By Tim Reynolds, Associated Press Vince Carter could have gone anywhere. To a contender, to chase a ring. To retirement, because he has nothing left to prove. To television, which seems like it will be his next vocation whenever his playing days end. Instead, he chose Atlanta — a young team, a rebuilding team, a team that probably has minimal chance of making the playoffs. And he’s happy. “I’m with a great bunch of guys,” Carter said. “I enjoy helping young guys who want to learn, who are willing to be coached and let you coach them and ask questions. It’s a small thing, but it’s a major thing — because if you’re asking questions, that means you’re trying to learn and grow. And these guys are all great.” He’s the NBA’s oldest active player, someone who turns 42 next month. When he was drafted in June 1998, neither Trae Young nor Kevin Huerter had been born yet. And they’re the starting backcourt for the Hawks this season, Carter’s 21st in the league, with Atlanta being the eighth team he’s played with. Carter talked with Dwyane Wade during the offseason about their options; Wade was considering retirement, and Carter was deciding where to play next. Wade said Carter doesn’t need a ring to complete any sort of legacy, and applauded the decision to go to Atlanta. “It’s very cool,” Wade said. “I think everybody on the outside has what they think someone should do. I was like, ‘Man, it’d be cool if he went back to Toronto.’ I had my story for him. But he decided to continue to do things the way that he’s done it, and I think it’s him understanding the importance of what he has to offer to the game and young players, and an organization that wanted him to come in and give that.” There are no regrets. Barring a change of address or another season — which is possible — Carter’s career will end with him getting to the conference finals only once, and never appearing in the NBA Finals. The closest he got was with Orlando in 2010, when the Magic lost the Eastern Conference finals to Boston in six games. “It’s easy to go sit on the bench and watch your team win and not really contribute,” Carter said. “Yeah, with my voice, I could contribute. But I want to do both.” So Carter is hanging with the kids. “It’s good for me,” Carter said. “Keeps me young.” RAPTORS RISING Toronto is off to the best start in the NBA at 20-4, four games clear of Milwaukee in the Eastern Conference already (and four games in the loss column ahead of Philadelphia as well). The scary thing is, it could have been better. It’s been forgotten, but the Raptors’ season also includes a three-game losing streak — all in a five-day span last month. They lost by 16 against New Orleans to fall to 12-2, then wasted a 19-point lead and lost to Detroit, then watched Kawhi Leonard miss late in regulation in what became an overtime loss to Boston. They’re 8-0 since, and first-year coach Nick Nurse has his team rolling. “Nick has done a really good job with this team and the way they play,” New Orleans coach Alvin Gentry said. THE WEEK AHEAD A game per day to check out this week: Oklahoma City at Detroit, Monday (Tuesday, PHL time): Former teammates Russell Westbrook and Reggie Jackson seem to like going head-to-head. San Antonio at Utah, Tuesday (Wednesday, PHL time): The Spurs struggled with the Jazz last season, and this opens a tough road back-to-back. Philadelphia at Toronto, Wednesday (Thursday, PHL time): The Raptors have opened up a sizable lead in the East, and face a good test here. New York at Boston, Thursday (Friday, PHL time): After a sluggish start, the Celtics are starting to look like the team many envisioned. Golden State at Milwaukee, Friday (Saturday, PHL time): Stephen Curry, Kevin Durant and Giannis Antetokounmpo on the same floor is must-watch. Miami at L.A. Clippers, Saturday (Sunday, PHL time): Wade is eager for this — his wife and their newborn daughter are currently staying in Los Angeles. Milwaukee at Toronto, Sunday (next Monday, PHL time): A matchup of two of the East’s best teams, and it’s never too early to think about positioning. HISTORIC WARRIORS Not even two months into the season, and the Golden State Warriors have already done something that no team in more than 50 years has accomplished. The Warriors are the second team in NBA history, joining the 1961-62 Los Angeles Lakers, to have three different players with a 50-point game in the same regular season. Kevin Durant, Stephen Curry and Klay Thompson have reached 50 already this season. The 1961-62 Lakers’ trio to do so: Jerry West, Elgin Baylor and Rudy LaRusso. Could Golden State get a fourth into the 50-point column? Who knows, but remember, DeMarcus Cousins — who hasn’t played yet this season — has a pair of 50-point games in on his career resume......»»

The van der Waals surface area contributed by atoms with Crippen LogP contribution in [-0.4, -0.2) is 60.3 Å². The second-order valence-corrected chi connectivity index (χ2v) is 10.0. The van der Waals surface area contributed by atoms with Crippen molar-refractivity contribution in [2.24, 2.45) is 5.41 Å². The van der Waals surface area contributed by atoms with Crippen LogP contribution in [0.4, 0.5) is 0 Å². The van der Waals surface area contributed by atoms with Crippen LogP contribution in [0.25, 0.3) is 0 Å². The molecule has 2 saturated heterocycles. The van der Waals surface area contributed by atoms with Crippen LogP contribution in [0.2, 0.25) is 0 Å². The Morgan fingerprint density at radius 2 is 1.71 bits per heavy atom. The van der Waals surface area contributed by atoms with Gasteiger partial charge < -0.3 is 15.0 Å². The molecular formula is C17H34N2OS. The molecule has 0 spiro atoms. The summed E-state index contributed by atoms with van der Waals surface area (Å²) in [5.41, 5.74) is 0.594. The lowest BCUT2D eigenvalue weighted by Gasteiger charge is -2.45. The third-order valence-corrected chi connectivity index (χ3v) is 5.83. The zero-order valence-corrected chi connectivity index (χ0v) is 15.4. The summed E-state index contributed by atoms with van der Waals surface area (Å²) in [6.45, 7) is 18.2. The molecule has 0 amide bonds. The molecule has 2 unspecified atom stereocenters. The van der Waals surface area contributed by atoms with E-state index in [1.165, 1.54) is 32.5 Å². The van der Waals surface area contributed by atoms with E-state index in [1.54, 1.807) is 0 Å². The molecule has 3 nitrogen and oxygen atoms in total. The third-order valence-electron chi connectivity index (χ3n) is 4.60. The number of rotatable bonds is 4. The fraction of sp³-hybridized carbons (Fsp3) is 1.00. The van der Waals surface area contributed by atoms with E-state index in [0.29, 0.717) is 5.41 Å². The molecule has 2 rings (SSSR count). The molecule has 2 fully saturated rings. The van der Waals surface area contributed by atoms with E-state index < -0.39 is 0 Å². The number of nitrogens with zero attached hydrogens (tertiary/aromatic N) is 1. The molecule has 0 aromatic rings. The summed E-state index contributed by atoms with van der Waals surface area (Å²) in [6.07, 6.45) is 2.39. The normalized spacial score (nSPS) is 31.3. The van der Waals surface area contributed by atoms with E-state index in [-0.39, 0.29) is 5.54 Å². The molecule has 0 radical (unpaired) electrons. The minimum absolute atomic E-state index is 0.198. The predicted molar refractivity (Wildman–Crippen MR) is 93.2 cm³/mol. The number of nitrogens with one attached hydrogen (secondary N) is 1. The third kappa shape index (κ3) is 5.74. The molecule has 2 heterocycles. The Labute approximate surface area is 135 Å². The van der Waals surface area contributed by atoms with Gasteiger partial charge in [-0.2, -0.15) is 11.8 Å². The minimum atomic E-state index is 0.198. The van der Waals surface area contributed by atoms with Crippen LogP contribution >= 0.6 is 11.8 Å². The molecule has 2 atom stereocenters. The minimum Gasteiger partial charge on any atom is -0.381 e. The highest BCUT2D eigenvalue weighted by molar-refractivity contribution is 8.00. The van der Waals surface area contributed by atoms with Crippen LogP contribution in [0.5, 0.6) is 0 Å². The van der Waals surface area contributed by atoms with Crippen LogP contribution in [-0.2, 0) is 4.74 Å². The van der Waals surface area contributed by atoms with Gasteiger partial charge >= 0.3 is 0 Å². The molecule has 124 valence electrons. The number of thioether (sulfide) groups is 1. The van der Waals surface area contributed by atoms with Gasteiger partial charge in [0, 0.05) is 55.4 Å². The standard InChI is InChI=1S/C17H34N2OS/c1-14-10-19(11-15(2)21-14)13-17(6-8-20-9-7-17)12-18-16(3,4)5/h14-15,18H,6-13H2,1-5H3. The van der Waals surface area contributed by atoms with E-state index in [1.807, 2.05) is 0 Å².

Category: sportsSource:  abscbnRelated NewsDec 3rd, 2018